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Utah environmental group has standing to sue Diesel Brothers, court says

By Tim Vandenack - | Dec 29, 2021

Photo supplied, Discovery Channel

David "Heavy D" Sparks and "Diesel Dave" Kiley are pictured in an undated Discovery Channel publicity photo.

DENVER — A federal appeals court in Denver says Utah Physicians for a Healthy Environment has standing to sue the Diesel Brothers entity for violations of the federal Clean Air Act stemming from the Davis County business’s operations.

The decision from the U.S. Court of Appeals for the 10th District, based in Denver, represents a big win for UPHE, group reps said Wednesday. It’s the latest movement in the nearly five-year-old lawsuit against the Diesel Brothers truck and auto operation, based in Davis County and popularized by a Discovery Channel reality TV program of the same name.

“We consider it a validation of the whole effort right from the beginning,” Brian Moench, president of the UPHE board, said Wednesday, a day after the unanimous ruling from the three-judge appeals court panel. More broadly, he said the ruling represents a “legal affirmation” of the right of private citizens and environmental groups like the UPHE to seek enforcement of Clean Air Act provisions.

Still, the appeals court judges sent the matter back to U.S. District Court Judge Robert Shelby, who originally ruled in the matter, for review of the financial penalties that the Diesel Brothers and their reps face. Those fines, per the 2020 ruling appealed by the Diesel Brothers, total $765,344.

“We largely affirm the judgement of the district court,” reads the appellate ruling. However, UPHE cannot seek penalties for violations that didn’t lead to pollution emissions in the Wasatch Front, thus “the record needs further development to determine what adjustment, if any, must be made to the penalty assessment.”

The next step, said Reed Zars, attorney for UPHE, will be review in the District Court of those figures, though the Diesel Brothers still have the right to seek a rehearing of the appeals case. Cole Cannon, the Salt Lake City attorney representing the Diesel Brothers and their representatives, didn’t immediately respond to a query Wednesday seeking comment.

The “Diesel Brothers” TV show features Dave Sparks and others involved in a related diesel truck sales operation “as they build big, bad trucks, pull elaborate pranks and push the limits with new stunts,” according to Discovery Channel promotional material.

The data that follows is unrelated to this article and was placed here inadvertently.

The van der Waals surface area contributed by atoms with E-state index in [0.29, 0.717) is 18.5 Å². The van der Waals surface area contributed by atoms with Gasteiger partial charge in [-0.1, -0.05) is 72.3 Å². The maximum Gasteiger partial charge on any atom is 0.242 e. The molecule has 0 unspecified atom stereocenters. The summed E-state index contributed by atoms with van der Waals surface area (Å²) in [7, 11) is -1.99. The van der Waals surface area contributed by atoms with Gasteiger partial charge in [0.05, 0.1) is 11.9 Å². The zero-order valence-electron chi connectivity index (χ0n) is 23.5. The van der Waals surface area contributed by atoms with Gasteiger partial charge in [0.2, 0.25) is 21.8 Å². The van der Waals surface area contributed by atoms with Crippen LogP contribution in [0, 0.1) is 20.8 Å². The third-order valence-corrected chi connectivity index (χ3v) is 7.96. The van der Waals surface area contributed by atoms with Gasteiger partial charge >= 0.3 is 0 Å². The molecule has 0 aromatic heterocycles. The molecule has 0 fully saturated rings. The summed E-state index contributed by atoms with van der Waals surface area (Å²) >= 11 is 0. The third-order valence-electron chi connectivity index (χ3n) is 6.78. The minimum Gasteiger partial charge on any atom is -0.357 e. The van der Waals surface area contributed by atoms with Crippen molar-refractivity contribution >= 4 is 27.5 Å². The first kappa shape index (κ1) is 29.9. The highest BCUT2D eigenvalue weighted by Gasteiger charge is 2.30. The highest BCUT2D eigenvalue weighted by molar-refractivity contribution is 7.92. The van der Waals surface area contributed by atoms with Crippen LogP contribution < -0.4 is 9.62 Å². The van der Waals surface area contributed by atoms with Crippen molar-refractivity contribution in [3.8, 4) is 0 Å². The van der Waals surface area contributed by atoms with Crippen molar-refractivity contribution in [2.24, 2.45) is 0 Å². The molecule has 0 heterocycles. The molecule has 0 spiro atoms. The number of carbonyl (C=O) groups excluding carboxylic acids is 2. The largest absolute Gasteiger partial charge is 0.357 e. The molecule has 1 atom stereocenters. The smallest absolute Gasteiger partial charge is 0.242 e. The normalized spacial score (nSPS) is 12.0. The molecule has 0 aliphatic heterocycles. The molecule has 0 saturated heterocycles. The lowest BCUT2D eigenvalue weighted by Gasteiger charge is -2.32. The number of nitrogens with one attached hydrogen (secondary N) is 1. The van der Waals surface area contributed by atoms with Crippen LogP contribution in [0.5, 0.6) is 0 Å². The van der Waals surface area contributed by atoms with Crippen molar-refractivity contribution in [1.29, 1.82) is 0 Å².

The operation drew the attention of UPHE stemming from the smoke-spewing trucks featured in the program and given away in promotions. More specifically, the group’s suit maintains that those involved in the operation bought or equipped pickups with devices designed to defeat pollution controls and they sold defeat devices to private buyers nationwide, violating the Clean Air Act. High air pollution levels are a problem along the Wasatch Front, hence the UPHE interest and concern and the January 2017 lawsuit.

The actual defendants are Diesel Power Gear, a Woods Cross retail operation; B&W Auto of Woods Cross, owned by Sparks; Sparks; and Joshua Stuart, part-owner of Diesel Power Gear.

In ruling against the Diesel Brothers representatives in March 2020, Shelby, based in Salt Lake City, said they committed about 400 violations of pollution law for installing and selling emission control defeat devices. The subsequent appeal by the Diesel Brothers — largely rebuffed in Tuesday’s ruling — questioned the standing of the UPHE to sue in the first place.

Moench said Tuesday’s court decision has significance beyond the Diesel Brothers case. It means others, not just government environmental entities, can sue to assure compliance with Clean Air Act provisions.

“It is a victory for public health protection, for preserving the rule of law and for the right of citizens to pursue punishment of any company that might have a similar business practice that disregards the rights of citizens to breathe clean air,” Moench said in a statement.

State environmental entities sometimes don’t have the resources to pursue corrective action against pollution scofflaws, he said. Before filing the Diesel Brothers suit, he said an “anonymous whistleblower,” a state employee, had advised his group that Utah mechanics were providing services to defeat auto pollution controls but that state authorities probably wouldn’t pursue action against them.

Zars called Tuesday’s decision “a shot across the bow to those who traffic in the illegal modification of emission controls in cars and trucks.”


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